Okay, so this one’s not really about fielding at all. But I started this series and by God I’m going to keep it going.
Anyway, from Bill’s latest article from what I’m assuming will be his next book (although I’ve got no real word on that):
Look, I’m not knocking WAR … WAR is a useful concept; it is not a perfect concept. One of many reasons it is not a perfect concept is that it compresses Wins and Losses into one unit, and when you compress Wins and Losses into one unit, that results in distorted comparisons. Suggesting that Eddie Bressoud in 1966 has value equal to Ted Williams in 1953 is one result of that compression distortion. It’s not true; it’s not accurate. It’s not reasonable. It’s ridiculous. That’s not value.
Article continues below ...
When we produced data, in the 1970s, showing that run support for different starting pitchers does not even out over the course of a season, and therefore won-lost records for starting pitchers often had nothing to do with how well the pitcher pitched, there were lots and lots and lots of people who had lots of reasons why it couldn’t be true. We tried to talk to those people, for a month or so, and then we said, "OK, we’re moving on now; if you get it, you get it, and if you don’t you donât." And that’s where we are now: This is not a debatable point; this is obvious. WAR is not value. If you get it, you get it, and if you don’t, you don’t, but I’m moving on now.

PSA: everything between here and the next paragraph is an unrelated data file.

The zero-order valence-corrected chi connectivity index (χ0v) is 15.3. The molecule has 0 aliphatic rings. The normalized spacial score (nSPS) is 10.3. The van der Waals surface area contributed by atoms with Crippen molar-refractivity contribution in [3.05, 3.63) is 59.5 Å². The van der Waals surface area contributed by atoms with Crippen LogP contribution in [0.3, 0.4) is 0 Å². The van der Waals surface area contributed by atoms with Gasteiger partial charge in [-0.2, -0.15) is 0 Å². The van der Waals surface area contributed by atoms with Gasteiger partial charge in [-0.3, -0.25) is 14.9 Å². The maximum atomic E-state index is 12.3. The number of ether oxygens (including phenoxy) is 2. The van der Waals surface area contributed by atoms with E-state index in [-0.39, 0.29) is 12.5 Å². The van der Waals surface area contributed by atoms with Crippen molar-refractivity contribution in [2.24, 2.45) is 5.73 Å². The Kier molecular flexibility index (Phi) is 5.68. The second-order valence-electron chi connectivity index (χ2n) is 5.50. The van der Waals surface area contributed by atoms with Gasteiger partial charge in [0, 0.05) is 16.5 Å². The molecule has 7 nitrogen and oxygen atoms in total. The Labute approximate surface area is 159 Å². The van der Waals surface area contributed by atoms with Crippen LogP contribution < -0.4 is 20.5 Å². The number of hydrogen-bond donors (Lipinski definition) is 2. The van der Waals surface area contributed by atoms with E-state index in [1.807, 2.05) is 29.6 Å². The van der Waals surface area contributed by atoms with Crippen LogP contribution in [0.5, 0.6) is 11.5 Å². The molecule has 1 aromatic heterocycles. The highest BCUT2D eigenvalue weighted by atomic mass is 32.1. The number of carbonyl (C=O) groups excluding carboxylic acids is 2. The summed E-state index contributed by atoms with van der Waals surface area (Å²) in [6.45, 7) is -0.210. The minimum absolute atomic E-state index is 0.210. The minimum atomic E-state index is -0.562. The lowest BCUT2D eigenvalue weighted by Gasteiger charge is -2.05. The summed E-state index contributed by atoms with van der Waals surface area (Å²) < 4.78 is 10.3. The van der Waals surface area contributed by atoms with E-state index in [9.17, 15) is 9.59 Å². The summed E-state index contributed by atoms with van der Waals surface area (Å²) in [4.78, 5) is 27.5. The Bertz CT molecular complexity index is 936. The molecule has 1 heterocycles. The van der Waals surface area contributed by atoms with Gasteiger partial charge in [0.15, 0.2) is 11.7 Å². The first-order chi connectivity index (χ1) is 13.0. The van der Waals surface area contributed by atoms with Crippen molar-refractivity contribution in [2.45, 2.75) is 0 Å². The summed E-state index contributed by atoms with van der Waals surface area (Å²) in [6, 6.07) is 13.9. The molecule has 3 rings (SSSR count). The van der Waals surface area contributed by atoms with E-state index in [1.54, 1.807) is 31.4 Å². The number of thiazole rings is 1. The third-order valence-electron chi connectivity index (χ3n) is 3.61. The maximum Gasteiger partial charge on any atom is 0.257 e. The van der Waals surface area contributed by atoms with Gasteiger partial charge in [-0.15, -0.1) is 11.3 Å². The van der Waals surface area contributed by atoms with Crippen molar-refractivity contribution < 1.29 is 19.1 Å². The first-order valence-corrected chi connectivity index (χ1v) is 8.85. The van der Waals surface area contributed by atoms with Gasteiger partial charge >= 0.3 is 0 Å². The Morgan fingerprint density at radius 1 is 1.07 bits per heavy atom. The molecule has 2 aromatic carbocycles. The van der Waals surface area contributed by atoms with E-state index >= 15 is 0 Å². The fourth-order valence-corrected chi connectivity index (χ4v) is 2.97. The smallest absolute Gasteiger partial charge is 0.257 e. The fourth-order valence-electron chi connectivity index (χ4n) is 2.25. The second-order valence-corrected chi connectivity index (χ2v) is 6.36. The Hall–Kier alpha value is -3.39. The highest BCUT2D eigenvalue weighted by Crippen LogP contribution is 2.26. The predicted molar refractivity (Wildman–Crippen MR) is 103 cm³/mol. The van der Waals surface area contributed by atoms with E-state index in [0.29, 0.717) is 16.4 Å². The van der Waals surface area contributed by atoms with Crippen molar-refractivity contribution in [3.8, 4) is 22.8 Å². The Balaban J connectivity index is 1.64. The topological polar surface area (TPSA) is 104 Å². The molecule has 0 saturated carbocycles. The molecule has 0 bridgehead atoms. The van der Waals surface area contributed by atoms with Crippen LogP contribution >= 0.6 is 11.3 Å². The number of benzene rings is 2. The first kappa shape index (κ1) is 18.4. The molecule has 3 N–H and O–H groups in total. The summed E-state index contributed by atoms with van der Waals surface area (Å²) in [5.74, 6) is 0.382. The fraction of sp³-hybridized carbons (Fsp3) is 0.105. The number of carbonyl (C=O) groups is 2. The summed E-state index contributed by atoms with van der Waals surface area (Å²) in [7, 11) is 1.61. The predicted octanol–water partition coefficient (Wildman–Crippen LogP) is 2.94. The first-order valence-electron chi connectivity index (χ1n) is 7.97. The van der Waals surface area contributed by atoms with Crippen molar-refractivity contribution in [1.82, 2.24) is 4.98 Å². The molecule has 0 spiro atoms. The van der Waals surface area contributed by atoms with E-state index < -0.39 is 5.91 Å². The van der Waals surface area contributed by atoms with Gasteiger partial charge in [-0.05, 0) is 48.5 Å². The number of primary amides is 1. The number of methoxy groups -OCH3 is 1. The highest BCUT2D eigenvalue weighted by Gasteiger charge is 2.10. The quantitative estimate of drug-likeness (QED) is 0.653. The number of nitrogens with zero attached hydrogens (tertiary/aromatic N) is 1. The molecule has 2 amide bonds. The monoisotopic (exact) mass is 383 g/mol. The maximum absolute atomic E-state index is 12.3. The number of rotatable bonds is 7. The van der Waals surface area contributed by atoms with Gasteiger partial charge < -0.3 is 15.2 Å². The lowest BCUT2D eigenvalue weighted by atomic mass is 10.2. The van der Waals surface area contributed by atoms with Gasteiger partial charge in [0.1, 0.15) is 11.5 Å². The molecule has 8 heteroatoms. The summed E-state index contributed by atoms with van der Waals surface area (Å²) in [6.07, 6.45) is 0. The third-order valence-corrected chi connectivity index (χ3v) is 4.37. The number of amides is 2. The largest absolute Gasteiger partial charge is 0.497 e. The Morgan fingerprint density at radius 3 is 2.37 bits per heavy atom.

I guess I don’t get it, then. Seems to me that if merely apply Bill’s criteria, nothing is value. Granted, I’ve skipped to the very end of his essay, which includes all sorts of interesting notions about one-dimensional and two-dimensional metrics, and I’m guessing we could find something three-dimensional if we looked hard enough. And yes, I do understand that there’s a sort of false equivalency when we look at Ted Williams’ 2 Wins Above Replacement in 1953 (110 plate appearances) and Eddie Bressoud’s 2 WAR in 1966 (464 PA). But if there’s anything I’ve learned from Bill, it’s that even the best metrics can seem absurd at the extremes. And Ted Williams hitting .400 in a month is pretty extreme.
I think WAR can tell us a great deal about value, as can WPA, as can Bill’s Win Shares and Loss Shares. None of them are perfect, which is why we continue to have these discussions and always will.
And if you really want to get into the weeds, yourself, I recommend subscribing to Bill James Online and reading every single word Bill’s been writing, along with the ultra-high level of comments below his words. This is Baseball for Dummies Who Want to Be Geniuses.